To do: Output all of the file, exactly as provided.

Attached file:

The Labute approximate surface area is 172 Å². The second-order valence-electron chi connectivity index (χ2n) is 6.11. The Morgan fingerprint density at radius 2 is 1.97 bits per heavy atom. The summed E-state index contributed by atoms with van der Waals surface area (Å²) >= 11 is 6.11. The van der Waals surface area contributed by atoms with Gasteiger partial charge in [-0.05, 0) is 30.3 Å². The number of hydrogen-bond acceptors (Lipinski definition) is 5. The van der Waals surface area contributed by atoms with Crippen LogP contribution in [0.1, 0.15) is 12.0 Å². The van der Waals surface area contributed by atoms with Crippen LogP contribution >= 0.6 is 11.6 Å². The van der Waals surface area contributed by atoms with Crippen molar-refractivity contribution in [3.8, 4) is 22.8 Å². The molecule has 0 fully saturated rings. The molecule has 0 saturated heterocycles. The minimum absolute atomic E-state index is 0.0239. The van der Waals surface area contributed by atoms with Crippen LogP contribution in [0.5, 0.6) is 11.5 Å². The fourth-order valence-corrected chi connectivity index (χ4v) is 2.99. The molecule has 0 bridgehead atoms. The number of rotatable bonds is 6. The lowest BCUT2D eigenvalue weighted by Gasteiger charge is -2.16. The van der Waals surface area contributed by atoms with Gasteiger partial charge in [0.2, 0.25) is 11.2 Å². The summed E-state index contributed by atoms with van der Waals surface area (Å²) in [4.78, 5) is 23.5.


The Labute approximate surface area is 172 Å². The second-order valence-electron chi connectivity index (χ2n) is 6.11. The Morgan fingerprint density at radius 2 is 1.97 bits per heavy atom. The summed E-state index contributed by atoms with van der Waals surface area (Å²) >= 11 is 6.11. The van der Waals surface area contributed by atoms with Gasteiger partial charge in [-0.05, 0) is 30.3 Å². The number of hydrogen-bond acceptors (Lipinski definition) is 5. The van der Waals surface area contributed by atoms with Crippen LogP contribution in [0.1, 0.15) is 12.0 Å². The van der Waals surface area contributed by atoms with Crippen LogP contribution >= 0.6 is 11.6 Å². The van der Waals surface area contributed by atoms with Crippen molar-refractivity contribution in [3.8, 4) is 22.8 Å². The molecule has 0 fully saturated rings. The molecule has 0 saturated heterocycles. The minimum absolute atomic E-state index is 0.0239. The van der Waals surface area contributed by atoms with Crippen LogP contribution in [0.5, 0.6) is 11.5 Å². The fourth-order valence-corrected chi connectivity index (χ4v) is 2.99. The molecule has 0 bridgehead atoms. The number of rotatable bonds is 6. The lowest BCUT2D eigenvalue weighted by Gasteiger charge is -2.16. The van der Waals surface area contributed by atoms with Gasteiger partial charge in [0.2, 0.25) is 11.2 Å². The summed E-state index contributed by atoms with van der Waals surface area (Å²) in [4.78, 5) is 23.5.